White paint can give stucco exterior walls a cool, modern, clean, crisp white that gives the Mediterranean and coastal beach design.
A burst of color, when added to white-painted stucco walls, offers a twist of nature and a little playfulness to the style. It may be that a white stucco may mean a little extra effort in keeping the exterior wall clean.
On the other hand, black stucco requires more upkeep than lighter choices. Black paint never goes out of style as it expresses a chic, modern look and lets your home stands out. Black is always elegant, especially if you have white accents for your shutters and trim. There is a variety of color options that can match with black.
Classic tan or light tan offers a European vibe, breezy and tropical feel. Desert tan color blends well with a hot, dry, and desert area.
Rustic green is a popular stucco color that offers an earthy tone that gives a unique twist and instantly changes a home’s style. It can turn a modern home into a vintage-inspired elegance.
A brighter earth tone with a more vivid shade goes well with a neutral color trim to tone down on the boldness and would have a mysterious sensation that genuinely stands out.
Using subtle colors is a beautiful way to infuse some color into the exterior stucco of your house, such as dusty pale pink would feel welcoming and homey. Light pink is an excellent choice to add a little color to the stucco without going too bold or bright.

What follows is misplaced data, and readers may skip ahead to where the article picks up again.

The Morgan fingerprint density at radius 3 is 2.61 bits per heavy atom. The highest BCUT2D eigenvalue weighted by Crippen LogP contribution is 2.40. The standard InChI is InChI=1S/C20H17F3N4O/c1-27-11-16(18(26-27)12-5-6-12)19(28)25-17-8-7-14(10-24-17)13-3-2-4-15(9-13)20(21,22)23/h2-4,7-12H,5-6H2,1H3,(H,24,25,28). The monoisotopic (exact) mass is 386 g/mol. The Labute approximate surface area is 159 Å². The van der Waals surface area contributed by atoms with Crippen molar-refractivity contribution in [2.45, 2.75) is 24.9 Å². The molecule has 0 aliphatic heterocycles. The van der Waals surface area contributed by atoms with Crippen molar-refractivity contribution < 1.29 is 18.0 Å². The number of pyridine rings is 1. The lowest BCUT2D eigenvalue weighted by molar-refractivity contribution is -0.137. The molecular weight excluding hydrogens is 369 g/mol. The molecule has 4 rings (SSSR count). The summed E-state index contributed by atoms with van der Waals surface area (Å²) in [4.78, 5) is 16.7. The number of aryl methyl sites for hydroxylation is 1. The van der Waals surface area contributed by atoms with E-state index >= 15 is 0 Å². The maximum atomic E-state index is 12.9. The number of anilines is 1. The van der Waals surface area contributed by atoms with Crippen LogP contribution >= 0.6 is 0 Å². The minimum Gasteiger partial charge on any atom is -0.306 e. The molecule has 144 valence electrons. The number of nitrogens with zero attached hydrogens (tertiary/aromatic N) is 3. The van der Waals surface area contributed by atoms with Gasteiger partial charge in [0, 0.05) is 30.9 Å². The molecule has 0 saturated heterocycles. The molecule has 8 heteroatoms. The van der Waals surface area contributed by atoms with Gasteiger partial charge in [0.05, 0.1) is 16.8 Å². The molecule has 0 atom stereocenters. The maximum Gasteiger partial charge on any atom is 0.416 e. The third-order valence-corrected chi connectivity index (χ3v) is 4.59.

Using charming light blue color to your exterior stucco can be both playful and cozy, especially when paired with darker blue shutters. Yellow is another subtle color popular for stucco paints, such as a toned-down golden yellow or wheat yellow.
Cost To Paint Stucco House
The average cost to stucco a house that’s around 2,000 square foot is $4,500.00 and as high as $7,200.00 for larger houses, while smaller houses would cost as low as $3,600.00. You may need to factor in pressure washing which would cost somewhere between $1.80 and $3.60 per square foot.
An estimate of 10 to 20 gallons of acrylic paint is required to cover a 2,000 square foot house; this would cost between $300 to $1,600 for two coats of acrylic paint.
While for two coats of elastomeric paint, you will need 40 to 60 gallons and would cost between $1,200 to $3,600. Keep in mind that elastomeric paint is more expensive than acrylic paint and would require an experienced painter.
Take into consideration that some houses need pressure washing before painting can occur. Preparation requires removing loose paint, spot prime and caulk edges, gaps. It would cost between $163 and $389 per square foot and includes planning, equipment and material acquisition, area preparation and protection, setup, two coats of paint, and cleanup.